Friday, November 20, 2009

Frank McKenna Tells Michael Ignatieff to Get Tough With Harper

Political warhorse Frank McKenna gave some sage advice to Michael Ignatieff. Come out swinging.

He's endured six months of personal attack ads, trying to take the high road; but he has to remember that if you want to fight Stephen Harper, you won't find him on the high road. He lives in the gutter, so you might have to get a little dirty.

The Harper government is failing us and failing us badly. They have lied to us constantly and are lying to us still. Their recent poisonous ten per centers set a new low for political discourse and if we want to stop this downward spiral with our souls intact, we've got to get rid of this government.

It's that simple.

Iggy should toughen up: McKenna
The Liberals are ‘dealing with thugs,’ says Frank McKenna
by John Geddes on Thursday, November 19, 2009

Frank McKenna is the sort of retired politician whose elder-statesman status usually keeps him well clear of the partisan fray. But the former New Brunswick premier and Canadian ambassador to the U.S., now deputy chair of TD Bank Financial Group, had some surprisingly hard-nosed advice for Michael Ignatieff in an interview with Maclean’s: hit back at Conservative “thugs” with some Harper-style attack ads of your own.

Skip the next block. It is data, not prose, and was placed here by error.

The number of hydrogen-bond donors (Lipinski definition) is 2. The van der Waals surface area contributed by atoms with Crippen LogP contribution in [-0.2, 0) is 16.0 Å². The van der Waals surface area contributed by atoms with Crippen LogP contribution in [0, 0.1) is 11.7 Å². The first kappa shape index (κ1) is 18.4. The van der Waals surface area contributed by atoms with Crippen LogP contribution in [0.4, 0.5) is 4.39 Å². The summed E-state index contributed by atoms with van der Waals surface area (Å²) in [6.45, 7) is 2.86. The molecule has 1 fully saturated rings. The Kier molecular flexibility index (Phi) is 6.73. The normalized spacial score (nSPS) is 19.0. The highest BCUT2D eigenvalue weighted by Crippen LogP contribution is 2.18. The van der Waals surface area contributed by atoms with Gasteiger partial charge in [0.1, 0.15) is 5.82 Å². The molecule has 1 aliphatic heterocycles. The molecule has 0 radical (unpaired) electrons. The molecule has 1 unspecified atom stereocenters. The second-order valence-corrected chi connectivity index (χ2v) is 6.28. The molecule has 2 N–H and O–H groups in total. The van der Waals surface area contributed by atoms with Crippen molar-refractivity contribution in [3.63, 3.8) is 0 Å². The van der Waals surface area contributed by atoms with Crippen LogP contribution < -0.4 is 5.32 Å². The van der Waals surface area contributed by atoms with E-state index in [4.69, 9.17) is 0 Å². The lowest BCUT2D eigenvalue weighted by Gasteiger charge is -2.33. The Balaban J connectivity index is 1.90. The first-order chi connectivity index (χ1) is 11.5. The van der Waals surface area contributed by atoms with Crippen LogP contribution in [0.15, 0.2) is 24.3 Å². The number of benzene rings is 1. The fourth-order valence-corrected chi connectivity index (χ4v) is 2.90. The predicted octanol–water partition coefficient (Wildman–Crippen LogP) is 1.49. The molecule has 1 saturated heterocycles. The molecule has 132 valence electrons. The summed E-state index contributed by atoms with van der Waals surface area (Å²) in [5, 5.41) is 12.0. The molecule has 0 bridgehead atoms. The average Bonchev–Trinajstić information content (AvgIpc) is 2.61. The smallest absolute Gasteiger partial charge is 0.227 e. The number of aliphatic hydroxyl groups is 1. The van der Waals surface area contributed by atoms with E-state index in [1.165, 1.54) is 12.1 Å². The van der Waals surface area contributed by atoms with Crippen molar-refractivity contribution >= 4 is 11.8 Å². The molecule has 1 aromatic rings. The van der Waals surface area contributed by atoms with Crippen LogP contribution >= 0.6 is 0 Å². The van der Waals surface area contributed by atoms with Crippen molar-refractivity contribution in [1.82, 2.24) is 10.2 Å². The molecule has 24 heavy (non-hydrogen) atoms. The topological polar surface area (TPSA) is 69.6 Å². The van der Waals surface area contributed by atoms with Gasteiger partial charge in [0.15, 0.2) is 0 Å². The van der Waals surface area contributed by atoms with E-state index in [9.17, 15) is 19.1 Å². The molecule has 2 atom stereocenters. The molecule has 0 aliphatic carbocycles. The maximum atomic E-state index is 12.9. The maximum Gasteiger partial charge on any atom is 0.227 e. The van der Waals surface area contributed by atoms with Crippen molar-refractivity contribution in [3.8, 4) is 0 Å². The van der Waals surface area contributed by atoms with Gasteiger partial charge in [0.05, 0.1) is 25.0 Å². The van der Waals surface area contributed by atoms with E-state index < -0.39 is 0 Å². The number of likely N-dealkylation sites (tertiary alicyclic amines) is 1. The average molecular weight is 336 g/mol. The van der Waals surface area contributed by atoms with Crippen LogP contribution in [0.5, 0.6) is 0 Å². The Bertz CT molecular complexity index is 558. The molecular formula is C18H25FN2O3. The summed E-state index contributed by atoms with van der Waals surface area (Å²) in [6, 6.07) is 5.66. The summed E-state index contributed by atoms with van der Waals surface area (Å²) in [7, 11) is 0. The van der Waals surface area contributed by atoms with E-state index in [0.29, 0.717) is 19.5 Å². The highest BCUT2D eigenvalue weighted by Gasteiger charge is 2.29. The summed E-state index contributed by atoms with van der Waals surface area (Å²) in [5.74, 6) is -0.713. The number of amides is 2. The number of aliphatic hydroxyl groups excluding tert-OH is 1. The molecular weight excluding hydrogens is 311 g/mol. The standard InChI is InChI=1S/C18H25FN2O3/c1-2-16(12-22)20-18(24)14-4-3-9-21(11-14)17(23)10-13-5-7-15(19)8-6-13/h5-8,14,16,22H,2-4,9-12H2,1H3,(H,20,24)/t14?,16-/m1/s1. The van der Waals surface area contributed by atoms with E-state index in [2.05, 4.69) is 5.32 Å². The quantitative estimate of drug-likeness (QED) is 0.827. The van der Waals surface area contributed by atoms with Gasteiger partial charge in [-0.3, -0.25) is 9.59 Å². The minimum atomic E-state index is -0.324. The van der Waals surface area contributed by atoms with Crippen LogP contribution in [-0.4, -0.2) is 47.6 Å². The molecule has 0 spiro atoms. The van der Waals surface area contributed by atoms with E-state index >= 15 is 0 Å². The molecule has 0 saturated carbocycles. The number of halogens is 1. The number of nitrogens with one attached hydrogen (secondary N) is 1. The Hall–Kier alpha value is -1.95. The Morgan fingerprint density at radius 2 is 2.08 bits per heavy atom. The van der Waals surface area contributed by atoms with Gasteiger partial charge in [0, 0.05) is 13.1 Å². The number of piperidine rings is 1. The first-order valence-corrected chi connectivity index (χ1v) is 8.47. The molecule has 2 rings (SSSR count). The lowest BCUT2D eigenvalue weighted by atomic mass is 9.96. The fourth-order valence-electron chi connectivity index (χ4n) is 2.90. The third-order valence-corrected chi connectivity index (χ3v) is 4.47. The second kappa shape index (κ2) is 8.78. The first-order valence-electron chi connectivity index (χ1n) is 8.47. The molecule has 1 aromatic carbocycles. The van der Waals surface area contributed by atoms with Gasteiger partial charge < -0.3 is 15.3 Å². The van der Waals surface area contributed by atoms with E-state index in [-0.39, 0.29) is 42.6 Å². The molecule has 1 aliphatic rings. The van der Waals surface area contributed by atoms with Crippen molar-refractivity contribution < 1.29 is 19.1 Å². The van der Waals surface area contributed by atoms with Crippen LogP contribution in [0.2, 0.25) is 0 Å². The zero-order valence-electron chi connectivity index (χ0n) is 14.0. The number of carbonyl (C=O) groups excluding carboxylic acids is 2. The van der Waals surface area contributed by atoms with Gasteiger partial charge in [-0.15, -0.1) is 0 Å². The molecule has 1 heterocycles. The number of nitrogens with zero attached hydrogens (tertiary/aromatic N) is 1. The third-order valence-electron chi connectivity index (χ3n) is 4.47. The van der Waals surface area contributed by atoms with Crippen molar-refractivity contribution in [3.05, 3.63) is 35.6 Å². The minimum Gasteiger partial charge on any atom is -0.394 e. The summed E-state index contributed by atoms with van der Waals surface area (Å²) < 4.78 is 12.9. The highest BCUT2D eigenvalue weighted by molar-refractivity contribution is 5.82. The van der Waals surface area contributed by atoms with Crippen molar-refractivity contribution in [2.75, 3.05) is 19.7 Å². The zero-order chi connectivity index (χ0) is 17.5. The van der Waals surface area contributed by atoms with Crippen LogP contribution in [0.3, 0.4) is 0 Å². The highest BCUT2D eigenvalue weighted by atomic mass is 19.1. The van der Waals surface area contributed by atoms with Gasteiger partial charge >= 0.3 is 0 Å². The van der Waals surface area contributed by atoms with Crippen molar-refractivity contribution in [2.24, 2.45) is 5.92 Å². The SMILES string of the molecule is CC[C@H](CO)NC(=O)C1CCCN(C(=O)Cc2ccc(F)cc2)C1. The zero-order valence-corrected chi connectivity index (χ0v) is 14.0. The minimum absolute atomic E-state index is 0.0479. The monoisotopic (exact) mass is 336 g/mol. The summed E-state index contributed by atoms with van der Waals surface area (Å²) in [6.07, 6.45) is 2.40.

McKenna didn’t pull any punches when asked what the federal Liberal leader should do about Tory ads that label him “just visiting” and “only in it for himself.” “I think you have to fire back,” he said. “My inclination is to use attack ads when you’re attacked.” As for the sort of adversaries the Liberals are up against in Prime Minister Stephen Harper’s tacticians, McKenna added, “They are dealing with thugs; they’ve got to fight back and fight hard.”

Speaking about the Liberal TV ads that featured Ignatieff talking quietly in an open-collared blue shirt, against a backdrop of sun-dappled forest, McKenna said, “I thought [they] were kind of light. They had no impact.” While the Tories put Harper in a sweater in a series of TV commercials to soften his image, McKenna doesn’t think Ignatieff’s persona needs any toning down.

In fact, he suggests Ignatieff consider sending a high-risk message. “Both Flaherty and Ignatieff coming out and saying we can get rid of this deficit without too much pain—you know, no tax increase, not going to have to cut the provinces and everything else—that’s not going to happen. Canadians know it’s not going to happen. If a political leader were to say, ‘There’s going to be real pain here and it’s going to be shared at every level,’ I think that would be a lot more honest statement.”

Ultimately, though, McKenna says the next election is Harper’s to lose, not Ignatieff’s to win. “Harper will end up either losing it or not,” he said. “The leader of the Liberal party just has to be a respectable alternative and wait for Harper to make a mistake.”

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